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MUSIC : Feeling Bad, Sounding Good : For rocker Melissa Etheridge, a love that has turned sour is definitely something to sing about.

September 20, 1990|BILL LOCEY

If it were the movies, rocker Melissa Etheridge would be what is called the strong female lead--perhaps Sigourney Weaver beating up those slimy "aliens." She's got a voice as big as all outdoors, sort of like Pat Benatar on steroids, and Etheridge rocks as hard as any of those guys in leather pants.

The Beatles may have sung ". . . all you need is love," but the love Etheridge sings about, nobody needs. It's angst with a beat, rocky relationships that rock. But you'll probably be too busy dancing to hang yourself. She has a hot band behind her featuring, among others, Bernie Larsen on guitar. Feeling bad never sounded so good.

From "Let Me Go," a sample line:

\o7 "Am I the snake inside your garden

The sugar in your tea

The knock upon your backdoor

The twist that turns your key

Am I the sweat you feel on your hand

The shadow on your face

The tune inside your head that put you

Here in the first place

Well I don't want to be . . . ."

Etheridge, from Leavenworth, Kan., is on a roll with two gold albums. The self-titled 1988 debut earned her a Grammy nomination. The second album, "Brave and Crazy," was released in 1989, also on Island Records.

Etheridge, 29, will make her local debut when she plays the tree-lined Santa Barbara County Bowl on Saturday night along with local rock heroes Toad the Wet Sprocket.

In a recent telephone interview, she had this to say:

When can we expect a new album?

Well, we're going into the studio in February. It'll probably be another year.

Will you be playing any new songs at the concert?

Well, that depends on the crowd--sometimes I do, sometimes I don't.

How did you get started in the music business?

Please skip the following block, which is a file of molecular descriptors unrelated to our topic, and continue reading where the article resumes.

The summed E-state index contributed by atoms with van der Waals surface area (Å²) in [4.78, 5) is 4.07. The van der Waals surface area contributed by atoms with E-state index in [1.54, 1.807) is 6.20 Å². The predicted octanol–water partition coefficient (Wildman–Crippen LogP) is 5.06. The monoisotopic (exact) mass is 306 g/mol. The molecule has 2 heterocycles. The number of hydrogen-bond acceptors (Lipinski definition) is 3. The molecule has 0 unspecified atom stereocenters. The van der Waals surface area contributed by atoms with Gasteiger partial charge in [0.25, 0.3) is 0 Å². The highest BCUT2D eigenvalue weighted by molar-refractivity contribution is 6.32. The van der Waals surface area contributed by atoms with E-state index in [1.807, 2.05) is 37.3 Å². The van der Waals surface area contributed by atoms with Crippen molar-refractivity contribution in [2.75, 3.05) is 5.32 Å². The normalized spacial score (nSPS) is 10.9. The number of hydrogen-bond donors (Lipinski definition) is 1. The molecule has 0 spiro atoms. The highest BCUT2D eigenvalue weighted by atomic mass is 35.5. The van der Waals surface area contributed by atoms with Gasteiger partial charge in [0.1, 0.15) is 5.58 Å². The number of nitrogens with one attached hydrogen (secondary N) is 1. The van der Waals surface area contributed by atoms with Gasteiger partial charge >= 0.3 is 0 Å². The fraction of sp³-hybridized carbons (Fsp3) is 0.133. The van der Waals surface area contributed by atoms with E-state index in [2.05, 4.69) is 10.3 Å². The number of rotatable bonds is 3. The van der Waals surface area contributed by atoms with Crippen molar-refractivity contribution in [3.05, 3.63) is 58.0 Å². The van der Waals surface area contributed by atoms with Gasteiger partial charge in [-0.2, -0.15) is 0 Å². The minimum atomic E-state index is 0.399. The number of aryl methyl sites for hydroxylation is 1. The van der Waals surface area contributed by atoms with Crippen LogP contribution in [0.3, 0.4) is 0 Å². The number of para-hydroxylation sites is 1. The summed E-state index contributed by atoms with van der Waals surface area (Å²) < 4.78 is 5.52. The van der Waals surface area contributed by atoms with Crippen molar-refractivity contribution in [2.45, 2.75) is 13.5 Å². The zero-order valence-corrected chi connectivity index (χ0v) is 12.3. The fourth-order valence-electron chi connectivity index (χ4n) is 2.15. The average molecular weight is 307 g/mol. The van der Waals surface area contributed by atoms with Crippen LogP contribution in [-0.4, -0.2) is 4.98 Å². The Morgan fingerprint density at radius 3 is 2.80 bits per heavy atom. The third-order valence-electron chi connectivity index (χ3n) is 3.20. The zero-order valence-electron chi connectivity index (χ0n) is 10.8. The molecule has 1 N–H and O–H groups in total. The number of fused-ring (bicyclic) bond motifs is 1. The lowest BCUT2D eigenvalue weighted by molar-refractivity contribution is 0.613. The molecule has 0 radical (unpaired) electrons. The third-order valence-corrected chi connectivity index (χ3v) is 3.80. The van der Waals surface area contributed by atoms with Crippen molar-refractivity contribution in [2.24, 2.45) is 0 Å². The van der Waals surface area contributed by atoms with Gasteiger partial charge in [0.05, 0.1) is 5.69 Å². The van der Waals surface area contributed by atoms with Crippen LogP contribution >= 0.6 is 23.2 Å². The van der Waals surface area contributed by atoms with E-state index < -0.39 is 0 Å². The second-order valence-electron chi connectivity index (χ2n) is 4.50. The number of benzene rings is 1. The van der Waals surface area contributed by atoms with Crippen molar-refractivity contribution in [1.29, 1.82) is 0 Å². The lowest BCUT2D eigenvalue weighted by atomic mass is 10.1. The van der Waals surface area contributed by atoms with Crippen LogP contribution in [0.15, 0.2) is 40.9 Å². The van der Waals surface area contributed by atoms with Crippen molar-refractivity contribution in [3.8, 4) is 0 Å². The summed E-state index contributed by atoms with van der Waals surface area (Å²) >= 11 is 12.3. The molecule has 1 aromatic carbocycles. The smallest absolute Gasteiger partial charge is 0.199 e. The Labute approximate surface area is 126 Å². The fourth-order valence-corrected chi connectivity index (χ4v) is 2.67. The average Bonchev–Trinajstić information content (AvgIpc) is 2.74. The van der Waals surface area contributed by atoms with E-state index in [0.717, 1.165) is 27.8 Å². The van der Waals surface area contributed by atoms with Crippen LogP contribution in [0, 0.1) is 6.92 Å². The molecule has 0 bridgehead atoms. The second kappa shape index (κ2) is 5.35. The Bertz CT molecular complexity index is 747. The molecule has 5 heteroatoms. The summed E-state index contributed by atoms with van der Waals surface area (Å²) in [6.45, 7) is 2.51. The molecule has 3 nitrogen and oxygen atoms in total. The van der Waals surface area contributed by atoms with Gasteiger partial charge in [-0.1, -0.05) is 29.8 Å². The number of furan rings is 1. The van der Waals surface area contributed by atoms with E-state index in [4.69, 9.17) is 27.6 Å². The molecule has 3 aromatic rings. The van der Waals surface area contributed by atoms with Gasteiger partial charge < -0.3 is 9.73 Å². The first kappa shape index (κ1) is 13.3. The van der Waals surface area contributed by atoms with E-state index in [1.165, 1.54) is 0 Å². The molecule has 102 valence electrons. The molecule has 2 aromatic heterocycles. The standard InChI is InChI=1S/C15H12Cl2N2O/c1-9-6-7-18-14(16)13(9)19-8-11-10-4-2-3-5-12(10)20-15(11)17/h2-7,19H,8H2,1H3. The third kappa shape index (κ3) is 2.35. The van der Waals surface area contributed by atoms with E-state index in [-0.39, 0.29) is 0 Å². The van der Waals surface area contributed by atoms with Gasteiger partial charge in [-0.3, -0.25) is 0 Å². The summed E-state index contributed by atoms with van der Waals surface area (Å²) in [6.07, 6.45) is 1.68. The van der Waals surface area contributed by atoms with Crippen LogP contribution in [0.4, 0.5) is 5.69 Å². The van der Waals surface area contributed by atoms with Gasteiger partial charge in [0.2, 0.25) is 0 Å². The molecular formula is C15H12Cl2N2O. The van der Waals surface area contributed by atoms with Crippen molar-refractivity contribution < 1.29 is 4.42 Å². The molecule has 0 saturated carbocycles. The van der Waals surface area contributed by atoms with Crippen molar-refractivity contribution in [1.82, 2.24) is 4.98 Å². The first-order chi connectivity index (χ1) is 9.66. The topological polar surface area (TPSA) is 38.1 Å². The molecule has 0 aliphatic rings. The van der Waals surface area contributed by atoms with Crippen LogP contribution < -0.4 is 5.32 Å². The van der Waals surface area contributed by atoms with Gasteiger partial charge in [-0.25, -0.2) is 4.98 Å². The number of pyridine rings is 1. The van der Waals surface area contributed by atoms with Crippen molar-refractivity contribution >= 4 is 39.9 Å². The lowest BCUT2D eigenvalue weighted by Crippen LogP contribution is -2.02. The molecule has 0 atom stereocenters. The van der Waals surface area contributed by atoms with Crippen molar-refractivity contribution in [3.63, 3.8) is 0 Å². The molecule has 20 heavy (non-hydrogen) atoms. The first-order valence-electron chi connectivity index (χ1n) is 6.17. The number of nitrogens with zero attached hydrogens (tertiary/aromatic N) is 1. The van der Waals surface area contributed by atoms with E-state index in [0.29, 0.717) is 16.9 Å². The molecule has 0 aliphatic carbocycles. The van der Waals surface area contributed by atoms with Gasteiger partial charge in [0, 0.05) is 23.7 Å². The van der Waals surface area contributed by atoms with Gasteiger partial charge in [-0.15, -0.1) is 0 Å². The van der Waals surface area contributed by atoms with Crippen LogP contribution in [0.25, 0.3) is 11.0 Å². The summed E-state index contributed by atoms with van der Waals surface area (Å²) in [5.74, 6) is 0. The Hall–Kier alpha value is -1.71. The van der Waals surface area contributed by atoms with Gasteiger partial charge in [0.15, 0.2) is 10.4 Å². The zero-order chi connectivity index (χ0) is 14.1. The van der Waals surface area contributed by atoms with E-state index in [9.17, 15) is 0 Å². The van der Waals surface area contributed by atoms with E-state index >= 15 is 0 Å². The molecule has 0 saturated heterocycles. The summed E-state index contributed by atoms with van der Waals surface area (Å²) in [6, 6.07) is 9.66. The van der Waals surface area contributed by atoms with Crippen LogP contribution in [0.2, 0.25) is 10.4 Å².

I've been in the music business ever since I could walk. It didn't come from my family--it wasn't a musical family. I got into music from records I bought and from listening to the radio. WHB was our station in Kansas.

Who were some of your musical influences?

Most of it was pop music from the '60s--the Beatles, Tommy James & the Shondells and, later, Jethro Tull and Led Zeppelin.

You've toured extensively the last couple of years; where are most of the Melissa fans?

Wow, Montreal, Canada, I guess; I'm a huge star up there. I'm also popular in Australia, New York, Colorado and California.

Is there a basic Melissa fan, and is it a serious, young female English lit major-type dressed in black?

Well, it used to be like that, young, female, between 20 and 30 years old, working or in college, but not so much anymore. I'm attracting everybody now and that's really exciting.

Was J. Geils right; does love stink?

Well, if you can't deal with it, it can. But it's not so bad.

Does bad love make good songs?

Of course, but it's my challenge to make a common experience into a good song.

Harry Nilsson once wrote a song called "Joy" in the early '70s. It had a line in it that said, "If everyone was happy, there wouldn't be any love songs. . . ." Do you agree?

That's true. As songwriters, we tend to deal with conflicts.

How would you describe Melissa music?

Well, it's rock 'n' roll. Hopefully, it's an intense performance of feelings and emotions that we all experience.

What do you say when people tell you, "Melissa, lighten up"?

I say now wait a minute, I'm not actually just complaining about things. I believe it's important to speak out and talk about things. That's the problem with the world today, we don't talk; we just push things under the rug.

Can music change the world?

I think it has, it can and it will. I want my audience to leave with more than they came with.

What's the best thing about being a rock goddess?

Getting free desserts at restaurants. Also, I'm able to do what I want.

What was your strangest gig?

Playing at a supermarket opening in Leavenworth, Kan.

You live in Los Angeles; how about those Dodgers?


How about those Royals?

Oh, yes, I do care about the Royals--they're my hometown team.

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